brokentwigs said: You have a cool lifestyle. What is it you do for a living?
I study foreign societies and cultures.
Awatif’s mother died from cancer. The family and friends would describe her as being very tired, but never ill—like a collaborative denial of the severity of her condition. It was just a euphemism for the terminal condition she was in, and Awatif’s mother would actually never find out what killed her. Jordanians say the terminally ill should never learn of their condition, for fear that the hopelessness would kill them first.
It was only six months ago when she was first diagnosed, and it progressed so quickly that the family did not have much time to prepare for the worst. Awatif, my Arabic teacher, did all she could to not speak in detail of her mother’s decline in each class, but it was all that was on her mind—it left us with enough Arabic medical terminology to work at a clinic.
"It was stomach cancer," she would tell me, but her family is not certain. They are too poor to afford a detailed answer.
Awatif’s mother never knew it was cancer that killed her. She spent her last six days in the hospital, unsure why she felt so sick. It is possible she figured it out on her own, when her abdomen ballooned to six times its size, and those around her refused to reveal her condition. They were protecting her.
"She died in peace—while she slept," her daughter would tell me in tears.
She was buried outside the city of Salt, in a Christian cemetery. The only distinction between Muslim and Christian cemeteries are the elaborate decorations surrounding a Christian gravesite—some even decorated with stone benches for visitors.
The next three days, for four hours a day, the family will welcome visitors at a local church to offer condolences. In a country where tribes are so significant, the family would receive mourners from all around Jordan, even a few from other countries. There were four men waiting at the door of the church—they are Awatif’s brothers. They rose in unison and shook everyone’s hand as they entered. Awatif taught me what to say in Arabic, and I rehearsed the line a hundred times on my way there:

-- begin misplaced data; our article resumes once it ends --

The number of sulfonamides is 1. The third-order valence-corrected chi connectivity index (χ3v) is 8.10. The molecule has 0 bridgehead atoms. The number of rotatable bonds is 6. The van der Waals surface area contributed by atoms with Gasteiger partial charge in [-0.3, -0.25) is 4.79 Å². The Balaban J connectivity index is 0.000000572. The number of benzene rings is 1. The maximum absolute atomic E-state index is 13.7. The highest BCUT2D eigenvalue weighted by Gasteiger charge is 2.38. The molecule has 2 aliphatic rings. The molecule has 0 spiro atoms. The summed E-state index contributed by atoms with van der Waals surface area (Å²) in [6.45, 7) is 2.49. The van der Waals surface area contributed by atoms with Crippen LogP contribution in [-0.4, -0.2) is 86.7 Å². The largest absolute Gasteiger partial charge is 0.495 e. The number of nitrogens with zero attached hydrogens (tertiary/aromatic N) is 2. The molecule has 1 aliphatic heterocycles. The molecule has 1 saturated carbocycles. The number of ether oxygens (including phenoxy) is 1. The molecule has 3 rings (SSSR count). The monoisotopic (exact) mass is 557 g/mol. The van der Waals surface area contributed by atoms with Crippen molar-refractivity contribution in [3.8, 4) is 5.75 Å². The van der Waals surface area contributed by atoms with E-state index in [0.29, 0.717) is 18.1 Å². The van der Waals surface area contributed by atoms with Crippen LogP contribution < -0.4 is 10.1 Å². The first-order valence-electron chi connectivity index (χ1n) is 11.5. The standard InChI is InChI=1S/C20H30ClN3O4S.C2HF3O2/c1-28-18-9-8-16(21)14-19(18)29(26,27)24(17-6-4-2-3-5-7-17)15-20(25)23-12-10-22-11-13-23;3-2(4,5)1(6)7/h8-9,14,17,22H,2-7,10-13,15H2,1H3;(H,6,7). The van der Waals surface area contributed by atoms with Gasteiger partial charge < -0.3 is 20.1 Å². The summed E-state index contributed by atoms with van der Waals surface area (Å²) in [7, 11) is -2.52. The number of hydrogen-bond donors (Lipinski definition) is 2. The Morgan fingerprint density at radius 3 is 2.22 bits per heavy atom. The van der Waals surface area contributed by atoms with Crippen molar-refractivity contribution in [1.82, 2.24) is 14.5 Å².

الرب يعزيكم [The Lord comfort you all].
The sound of my footsteps echoed off the walls, and men and women seated in their pews turned their heads to see who they belonged to. I approached the front of the church under the glimmering refraction of sunlight against stained glass windows, while receiving long stares and morose expressions. Men were seated on the left side and women were on the right.
I walked down the center aisle, trying to walk as quietly as possible toward the grieving family. It is customary to first greet the immediate family, who sat in a semi-circle at the front of the church, still divided between men and women.
Awatif was unrecognizable without make-up. No one wears make up at a funeral. The women surrounding her gave me their names, but none easier to pronounce than Awatif, which means “passion.” She was quiet, she stood up to greet me with a kiss on each cheek, a greeting usually reserved for close family.
I sat with the men along the left side. We did not know each other but we all knew the family, so we sat together in silence, listening to the sounds of footsteps entering the church.
In any Arab ceremony there is Arab coffee, and it was handed to me without question. It came in a small ceramic cup that I held pinched between my thumb and index finger. I smelled the distinct aroma of cardamom as I raised the cup to my lips, and finished it with one small sip.
Awatif’s father was inconsolable. He barely raised his head as others came to shake his hand and recite their condolences. I stood up and waited my turn to greet him, as was customary. I searched for the words to say that might comfort him. I practiced various sentences in my mind that made sense in English, but dismissed them for they may give the wrong connotation in Arabic. I stepped forward, but I said nothing, nor did he raise his head. I felt panicked at the long silence taking place between us. I looked at him to speak, but I noticed the tears on his face.
I realized there really were no words I could say to a man who lost his wife. Despite the distances between our cultures, silence often is the best response to someone in mourning. Even so, I spoke, with words I am more familiar with, where the weight of each syllable is understood to me and with every desire for them to become true:
"The Lord comfort you."
I have writer’s block, and I figure writing about writers block is better than not writing anything at all.
zai-nabil said: Who are you?
No one important.